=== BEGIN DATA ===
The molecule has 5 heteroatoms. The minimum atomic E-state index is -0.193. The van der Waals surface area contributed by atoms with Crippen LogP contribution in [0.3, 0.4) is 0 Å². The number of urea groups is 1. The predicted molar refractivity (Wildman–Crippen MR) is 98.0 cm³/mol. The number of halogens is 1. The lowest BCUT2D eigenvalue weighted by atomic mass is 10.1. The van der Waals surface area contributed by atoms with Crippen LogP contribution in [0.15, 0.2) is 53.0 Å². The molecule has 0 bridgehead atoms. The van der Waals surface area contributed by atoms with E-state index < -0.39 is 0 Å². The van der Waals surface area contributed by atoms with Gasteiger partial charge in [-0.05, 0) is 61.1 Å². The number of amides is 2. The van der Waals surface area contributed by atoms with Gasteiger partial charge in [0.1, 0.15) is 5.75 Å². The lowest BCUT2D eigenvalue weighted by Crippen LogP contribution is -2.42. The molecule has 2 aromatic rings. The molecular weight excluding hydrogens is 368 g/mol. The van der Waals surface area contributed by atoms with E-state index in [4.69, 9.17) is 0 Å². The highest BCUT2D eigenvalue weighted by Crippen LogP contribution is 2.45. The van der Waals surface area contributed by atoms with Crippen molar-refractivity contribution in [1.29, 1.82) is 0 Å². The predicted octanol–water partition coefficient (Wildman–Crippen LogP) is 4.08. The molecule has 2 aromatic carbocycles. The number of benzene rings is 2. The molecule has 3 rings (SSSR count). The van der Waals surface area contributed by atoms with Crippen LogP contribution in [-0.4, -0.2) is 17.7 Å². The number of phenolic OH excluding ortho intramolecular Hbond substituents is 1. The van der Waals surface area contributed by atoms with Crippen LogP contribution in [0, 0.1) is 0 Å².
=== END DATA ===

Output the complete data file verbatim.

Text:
The molecule has 5 heteroatoms. The minimum atomic E-state index is -0.193. The van der Waals surface area contributed by atoms with Crippen LogP contribution in [0.3, 0.4) is 0 Å². The number of urea groups is 1. The predicted molar refractivity (Wildman–Crippen MR) is 98.0 cm³/mol. The number of halogens is 1. The lowest BCUT2D eigenvalue weighted by atomic mass is 10.1. The van der Waals surface area contributed by atoms with Crippen LogP contribution in [0.15, 0.2) is 53.0 Å². The molecule has 0 bridgehead atoms. The van der Waals surface area contributed by atoms with E-state index < -0.39 is 0 Å². The van der Waals surface area contributed by atoms with Gasteiger partial charge in [-0.05, 0) is 61.1 Å². The number of amides is 2. The van der Waals surface area contributed by atoms with Gasteiger partial charge in [0.1, 0.15) is 5.75 Å². The lowest BCUT2D eigenvalue weighted by Crippen LogP contribution is -2.42. The molecule has 2 aromatic rings. The molecular weight excluding hydrogens is 368 g/mol. The van der Waals surface area contributed by atoms with E-state index in [4.69, 9.17) is 0 Å². The highest BCUT2D eigenvalue weighted by Crippen LogP contribution is 2.45. The van der Waals surface area contributed by atoms with Crippen molar-refractivity contribution in [1.29, 1.82) is 0 Å². The predicted octanol–water partition coefficient (Wildman–Crippen LogP) is 4.08. The molecule has 2 aromatic carbocycles. The number of benzene rings is 2. The molecule has 3 rings (SSSR count). The van der Waals surface area contributed by atoms with Crippen LogP contribution in [-0.4, -0.2) is 17.7 Å². The number of phenolic OH excluding ortho intramolecular Hbond substituents is 1. The van der Waals surface area contributed by atoms with Crippen LogP contribution in [0, 0.1) is 0 Å².